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Tax Classifications for LLC: Everything You Need to Know

Since the Limited Liability Company is a relatively new form of business entity, the tax classifications for LLC are the same as existing businesses. This means that the owners of an LLC can choose to structure their business in a different way for tax purposes.

The way you structure your business has legal and tax consequences. While sole proprietorship, partnership and corporation are recognized by the Internal Revenue Code (IRC) and state code as established business structures, certain states have also authorized the limited liability company as an alternative way to run a business. Since the IRC has made no provision for taxing LLC, the company can choose to be taxed as one of the recognized business structures.

What this article covers:

What is the Default Tax Classification of an LLC?

By default, a single member LLC is taxed as a sole proprietorship while multiple owner companies are taxed as a partnership or a corporation.

Based on the ownership structure and the type, the LLC pays income tax differently. The owner of an LLC is referred to as a member. If an LLC has one member, it’s known as single-member LLC. Apart from individual members, the LLC can be owned by a corporation, an S-Corporation, a trust and another LLC.

LLCs are classified as “pass-through” entities for tax reasons, meaning the business profits and losses will flow through to the personal tax return of each member.

An LLC can also elect to be taxed as an S-Corporation or a C-Corporation. To be taxed as an S-Corporation, the LLC must file IRS form 2553, check the LLC box and write “S” in the blank space next to LLC. To be taxed as C-Corporation, the LLC must complete IRS form 8832, check the LLC box and write “C” in the blank space next to LLC.

What Taxes Does an LLC Pay?

The taxes that an LLC pays depends on the corporate structure of the LLC.

Sole Proprietorship

If the LLC is structured as a sole proprietorship for taxation, it’s treated as a disregarded entity by the IRS. A disregarded entity is a type of business that exists separately for the business and its owner for liability and legal purpose, but not for taxation.

This means that the taxes that are incurred by the LLC are passed on to the owner’s personal tax requirements. This means that the LLC is taxed however its owner is taxed. The LLC activities are reported by the owner on either a Schedule C, Schedule E or a Schedule F of their personal tax return.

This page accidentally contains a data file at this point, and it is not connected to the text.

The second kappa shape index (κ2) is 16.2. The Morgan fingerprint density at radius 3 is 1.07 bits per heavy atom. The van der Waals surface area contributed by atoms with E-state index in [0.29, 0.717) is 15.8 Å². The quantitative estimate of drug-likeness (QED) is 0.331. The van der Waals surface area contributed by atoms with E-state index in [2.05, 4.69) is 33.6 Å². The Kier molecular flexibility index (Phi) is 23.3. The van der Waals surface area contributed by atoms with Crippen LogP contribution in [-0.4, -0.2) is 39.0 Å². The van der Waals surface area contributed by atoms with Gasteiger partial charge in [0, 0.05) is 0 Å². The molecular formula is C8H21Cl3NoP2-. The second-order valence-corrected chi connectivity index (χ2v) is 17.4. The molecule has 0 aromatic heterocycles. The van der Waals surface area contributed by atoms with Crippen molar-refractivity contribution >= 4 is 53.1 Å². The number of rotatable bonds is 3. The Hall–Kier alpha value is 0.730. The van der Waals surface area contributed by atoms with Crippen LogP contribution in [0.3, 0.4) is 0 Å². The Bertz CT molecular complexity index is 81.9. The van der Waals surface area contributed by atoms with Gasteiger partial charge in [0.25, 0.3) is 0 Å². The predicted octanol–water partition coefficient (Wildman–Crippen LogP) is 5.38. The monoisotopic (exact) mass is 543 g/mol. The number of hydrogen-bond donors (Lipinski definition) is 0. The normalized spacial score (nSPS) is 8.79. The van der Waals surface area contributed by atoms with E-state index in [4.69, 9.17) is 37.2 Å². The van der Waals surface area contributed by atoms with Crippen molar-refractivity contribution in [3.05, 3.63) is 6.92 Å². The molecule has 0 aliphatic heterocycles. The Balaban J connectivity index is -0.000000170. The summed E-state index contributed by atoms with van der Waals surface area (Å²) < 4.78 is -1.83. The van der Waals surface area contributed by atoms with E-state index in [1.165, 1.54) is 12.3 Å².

Partnership

If the LLC has more than one member, by default, it’s taxed as a partnership. Similar to taxation as a sole proprietorship, the taxes incurred by a multi-member LLC would also pass directly through to those partners in the business. This means all owners would handle their business-related taxes on their personal returns and taxed on the LLC’s profits and losses.

An information return is filed by the members on Form 1065 indicating the total profits and losses from the partnership. In addition, the members receive a Schedule K-1 tax form to report their portions of the profit or loss. This form is included with the member’s personal tax return.

S Corporation

For tax purposes, businesses can choose to be classified as corporations. If the members have elected to structure an LLC to be taxed as an S Corporation, all taxes resulting from business activities are passed through to the personal tax obligations of an LLC’s owners.

The corporation does not have to pay federal taxes on profits. This means that the S corporation owners can report the profits and losses of the LLC on their personal tax returns and not incur double taxation. The tax returns are filed on Form 1120-S and the owners file a Schedule K-1.

C-Corporation

While it’s complex to structure your LLC as a C-Corporation, it can have some advantages. When the LLC is taxed as a C-Corporation, it means that the LLC is taxed directly as a separate business entity. Unlike taxation as a partnership or sole proprietorship, the taxes incurred by the business are not passed through to the owner’s personal taxes.

This structure separates the owner’s personal and business assets and also allows businesses to take advantage of deductions.

However, the biggest disadvantage of an LLC taxed as a C-Corporation is double taxation. Unlike a pass-through entity, an LLC with C-Corp tax classification is taxed at the corporate and the personal level. The LLC must file an income tax return with the IRS for the business while the owners must also file personal income taxes.

The owners of the LLC must make the appropriate decision for the tax classification of the LLC based on the tax benefits and savings that the business may be able to enjoy. While filing changes for LLC tax status to a C- or an S-corporation, the owners must consult a tax professional for assistance and advice.

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